Let’s say up front that there is no golden rule for this and requirements may differ from environment to environment. Modern IAM systems, such as tenfold, are very flexible in this regard and are able to adapt to almost all circumstances.
At this point, we would like to look at the three most common variants for the structure and use of field rules.
This variant consists of storing all necessary checks of the master data in a single field rule. Referring to the above example, a rule would then look like this:
This allows you to assign this one specified rule to the associated role. This would look like this for the example of tenfold:
Short, single Rules
As an alternative, you can build many small rules that query only one master data type at a time. e.g. like this:
This creates flexibility in the use of rules in the roles. You don’t have to replace/expand the whole rule, as in the first variant, but only a part of it. The number of rules is also lower with this variant.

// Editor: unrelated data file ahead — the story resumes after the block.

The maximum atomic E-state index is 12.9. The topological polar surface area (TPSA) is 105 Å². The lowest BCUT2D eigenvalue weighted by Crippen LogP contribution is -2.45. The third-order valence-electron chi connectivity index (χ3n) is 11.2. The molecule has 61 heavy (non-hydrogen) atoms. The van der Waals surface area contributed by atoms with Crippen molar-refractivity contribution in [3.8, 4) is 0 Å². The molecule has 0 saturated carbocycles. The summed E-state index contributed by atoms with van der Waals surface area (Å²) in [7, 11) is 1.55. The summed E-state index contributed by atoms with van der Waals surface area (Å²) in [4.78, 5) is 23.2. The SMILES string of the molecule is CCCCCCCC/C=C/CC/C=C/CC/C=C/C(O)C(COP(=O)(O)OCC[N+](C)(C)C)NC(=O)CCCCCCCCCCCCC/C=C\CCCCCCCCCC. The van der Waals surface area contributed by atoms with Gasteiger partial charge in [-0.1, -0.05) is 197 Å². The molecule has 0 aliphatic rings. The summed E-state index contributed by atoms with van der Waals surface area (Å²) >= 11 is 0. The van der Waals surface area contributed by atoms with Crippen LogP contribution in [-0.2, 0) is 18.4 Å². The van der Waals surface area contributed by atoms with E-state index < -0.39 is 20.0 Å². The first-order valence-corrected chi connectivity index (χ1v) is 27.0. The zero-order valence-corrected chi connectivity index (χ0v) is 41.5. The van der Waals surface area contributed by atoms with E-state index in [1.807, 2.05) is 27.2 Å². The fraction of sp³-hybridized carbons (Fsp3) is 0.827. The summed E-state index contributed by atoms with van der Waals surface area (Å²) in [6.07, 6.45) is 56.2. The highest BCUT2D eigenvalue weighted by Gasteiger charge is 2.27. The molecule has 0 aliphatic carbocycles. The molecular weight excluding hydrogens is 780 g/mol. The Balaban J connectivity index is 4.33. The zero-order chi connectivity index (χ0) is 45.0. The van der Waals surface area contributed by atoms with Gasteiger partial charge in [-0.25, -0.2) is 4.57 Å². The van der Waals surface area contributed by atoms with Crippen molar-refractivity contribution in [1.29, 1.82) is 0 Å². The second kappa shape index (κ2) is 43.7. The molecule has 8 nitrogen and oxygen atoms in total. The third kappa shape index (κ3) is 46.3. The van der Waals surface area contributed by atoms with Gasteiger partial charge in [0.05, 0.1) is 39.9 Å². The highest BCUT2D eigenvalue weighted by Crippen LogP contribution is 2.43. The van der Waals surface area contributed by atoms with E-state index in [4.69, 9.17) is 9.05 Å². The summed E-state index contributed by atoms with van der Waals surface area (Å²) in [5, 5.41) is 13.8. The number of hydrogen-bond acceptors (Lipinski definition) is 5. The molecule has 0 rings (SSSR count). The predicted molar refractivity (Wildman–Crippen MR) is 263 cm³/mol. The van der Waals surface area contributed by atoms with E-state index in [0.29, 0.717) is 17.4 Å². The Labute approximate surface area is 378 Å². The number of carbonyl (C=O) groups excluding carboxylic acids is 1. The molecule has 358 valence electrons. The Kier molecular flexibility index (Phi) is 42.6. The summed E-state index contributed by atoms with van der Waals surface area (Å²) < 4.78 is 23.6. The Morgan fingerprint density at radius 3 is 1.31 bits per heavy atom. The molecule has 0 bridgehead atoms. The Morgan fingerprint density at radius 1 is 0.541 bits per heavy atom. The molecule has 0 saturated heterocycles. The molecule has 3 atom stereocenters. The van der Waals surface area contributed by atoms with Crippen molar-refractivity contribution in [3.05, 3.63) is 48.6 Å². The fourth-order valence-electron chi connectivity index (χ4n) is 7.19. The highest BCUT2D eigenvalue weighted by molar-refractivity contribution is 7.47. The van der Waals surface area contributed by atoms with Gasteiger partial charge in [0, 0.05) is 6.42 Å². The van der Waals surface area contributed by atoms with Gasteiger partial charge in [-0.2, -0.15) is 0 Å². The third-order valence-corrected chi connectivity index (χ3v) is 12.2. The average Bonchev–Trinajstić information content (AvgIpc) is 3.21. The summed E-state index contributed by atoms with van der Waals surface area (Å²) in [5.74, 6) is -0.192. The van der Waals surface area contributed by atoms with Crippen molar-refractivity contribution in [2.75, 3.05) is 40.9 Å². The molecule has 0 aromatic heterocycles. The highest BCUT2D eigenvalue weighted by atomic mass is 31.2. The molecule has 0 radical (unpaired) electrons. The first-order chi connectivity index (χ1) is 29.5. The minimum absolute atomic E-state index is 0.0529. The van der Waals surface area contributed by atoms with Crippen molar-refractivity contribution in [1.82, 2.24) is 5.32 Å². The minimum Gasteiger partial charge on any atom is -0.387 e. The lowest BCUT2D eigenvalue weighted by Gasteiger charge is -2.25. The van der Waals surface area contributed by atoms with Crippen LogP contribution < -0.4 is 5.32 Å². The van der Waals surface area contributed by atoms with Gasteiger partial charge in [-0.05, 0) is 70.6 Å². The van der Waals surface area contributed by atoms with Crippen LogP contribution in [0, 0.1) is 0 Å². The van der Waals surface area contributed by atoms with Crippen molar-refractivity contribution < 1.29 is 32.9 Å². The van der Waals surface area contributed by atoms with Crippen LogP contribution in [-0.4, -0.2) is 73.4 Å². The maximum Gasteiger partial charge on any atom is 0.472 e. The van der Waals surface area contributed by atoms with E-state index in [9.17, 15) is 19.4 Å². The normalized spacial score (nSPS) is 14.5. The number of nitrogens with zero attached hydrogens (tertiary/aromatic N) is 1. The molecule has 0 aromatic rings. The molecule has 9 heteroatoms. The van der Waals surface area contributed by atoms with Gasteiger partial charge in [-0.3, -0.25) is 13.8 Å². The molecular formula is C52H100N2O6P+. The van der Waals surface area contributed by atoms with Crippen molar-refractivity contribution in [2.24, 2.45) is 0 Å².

In a profile, the set of rules can then look as follows:
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The last variant for the construction of field rules is a combination of the two upper variants. One builds up to a certain master data level a combined rule and then supplements it with a smaller rule, e.g. like this:
Thus, you could map your department rules in detail and exactly and populate your department profile with them. The profile for the management level uses the same detailed department rule, but is extended and modified by a small rule for the position.
Which of the three variants is the best, everyone must decide for oneself and one’s requirements.
In summary, profiles are a good tool for automating recurring tasks, mapping roles, and assigning/withdrawing resources and permissions as needed and at the right time. This additionally relieves your IT, which can take care of administrative projects and tasks. The resulting set of rules also digitally maps the experiences of the business and system managers and thus finds a central place in the concept of user and resource management.